Costs were derived from Swiss health insurance claims data provided by Helsana, and updated to values for the year 2015. 1,2 Hospital costs were assumed to be covered by the statutory health insurance (45%) and by cantonal contribution (55%). The base-case value reflects the mean value of the input parameter. Range of variation for cost values reflected the 95% CI derived from Helsana health insurance claims data. 3 In accordance with van den Hout et al. [4], patients in the PCT approach used 13.8% more physiotherapy services in the first year than patients in the PST approach. The same proportion was assumed for the second year. 4 The assumption was made that the PCT approach would involve 10% more general practice visits than the PST approach in the first and second year. 5 The assumption was made that PCT approach would involve 50% less neurosergery and neurology based on van den Hout et al. [4]. 6 Rheuma- und Rehabilitation clinic, information was available only for the first 12 months from statutory health insurance data (i.e. Helsana).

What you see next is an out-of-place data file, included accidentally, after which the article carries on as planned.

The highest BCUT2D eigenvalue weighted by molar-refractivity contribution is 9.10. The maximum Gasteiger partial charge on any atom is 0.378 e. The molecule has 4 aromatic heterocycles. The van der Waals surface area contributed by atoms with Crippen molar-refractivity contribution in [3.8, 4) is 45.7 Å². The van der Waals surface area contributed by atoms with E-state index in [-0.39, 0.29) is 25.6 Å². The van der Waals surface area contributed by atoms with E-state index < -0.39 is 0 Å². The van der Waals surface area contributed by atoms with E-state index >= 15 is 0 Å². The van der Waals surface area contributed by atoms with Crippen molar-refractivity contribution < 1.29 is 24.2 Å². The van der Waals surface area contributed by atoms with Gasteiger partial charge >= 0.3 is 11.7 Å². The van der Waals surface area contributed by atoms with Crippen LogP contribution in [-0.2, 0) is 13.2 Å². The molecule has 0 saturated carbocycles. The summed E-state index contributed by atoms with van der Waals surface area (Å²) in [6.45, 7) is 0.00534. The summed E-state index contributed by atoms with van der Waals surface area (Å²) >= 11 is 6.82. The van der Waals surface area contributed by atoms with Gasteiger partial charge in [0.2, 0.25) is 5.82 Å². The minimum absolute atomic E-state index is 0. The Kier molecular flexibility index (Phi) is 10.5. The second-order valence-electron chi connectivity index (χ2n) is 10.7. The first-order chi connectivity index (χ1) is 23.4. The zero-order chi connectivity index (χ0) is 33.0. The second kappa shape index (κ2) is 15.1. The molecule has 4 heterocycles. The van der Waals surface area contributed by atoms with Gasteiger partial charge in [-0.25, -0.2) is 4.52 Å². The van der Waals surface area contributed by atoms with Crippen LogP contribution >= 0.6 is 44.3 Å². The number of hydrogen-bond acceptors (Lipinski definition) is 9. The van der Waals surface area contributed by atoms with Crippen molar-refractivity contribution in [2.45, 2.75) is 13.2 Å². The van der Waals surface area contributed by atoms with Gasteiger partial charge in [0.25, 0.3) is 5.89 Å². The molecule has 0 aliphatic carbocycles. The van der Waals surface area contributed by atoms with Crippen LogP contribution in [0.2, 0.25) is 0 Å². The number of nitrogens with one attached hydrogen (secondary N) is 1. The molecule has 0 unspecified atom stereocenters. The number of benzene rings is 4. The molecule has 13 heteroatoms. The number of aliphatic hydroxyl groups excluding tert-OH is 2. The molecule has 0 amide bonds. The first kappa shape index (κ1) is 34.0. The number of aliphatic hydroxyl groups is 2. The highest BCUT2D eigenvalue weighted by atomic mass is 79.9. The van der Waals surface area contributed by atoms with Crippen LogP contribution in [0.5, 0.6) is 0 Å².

* This information was used in the scenario analyses. The average cost for DRG I53Z and I56Z was CHF 12 264.I53Z (Andere Eingriffe an der Wirbelsäule ohne äusserst schwere CC, mit komplexem Eingriff oder Halotraktion) and I56Z (Andere Eingriffe an der Wirbelsäule ohne äusserst schwere CC, ohne komplexen Eingriff oder Implantation eines interspinösen Spreizers).

Zanfina Ademi a , Viktoria Gloy b , Dominik Glinz b , Heike Raatz b , Joris Van Stiphout a , Heiner Bucher b , Matthias Schwenkglenks a

a Institute of Pharmaceutical Medicine (ECPM), University of Basel, Switzerland
b Basel Institute for Clinical Epidemiology and Biostatistics, Department of Clinical Research, University Hospital Basel, Switzerland

Acknowledgment: We would like to thank Prof, Dr. Andreas Raabe, PD Dr. Stephan Reichenbach, Dr. Gaby Eglseer, Prof. Dr. Constantin Schizas, Dr. Anna Thoma, and Dr. Stephan Marx for their expertise and help during the scoping process. The authors are solely responsible for the content of the manuscript.

This manuscript was based on a report previously published by the Swiss Medical Board (http://www.medical-board.ch/fileadmin/docs/public/mb/berichte/SMB_Assessment_Diskushernien_pub.pdf). Some information provided in the manuscript differs slightly from the initial report, owing to updates of cost data to the year 2015 and additional assumptions made in the model.

 

Disclosure statement: This study was funded by Swiss Medical Board, Switzerland.

 

Correspondence: Dr Zanfina Ademi, Pharm, PhD, MPH, Institute of Pharmaceutical Medicine (ECPM), University of Basel, CH-4031 Basel, zanfina.ademi[at]unibas.ch

cost-effectiveness, economics, lumbar spine, acute or subacute lumbar radiculopathy, intervertebral disc herniation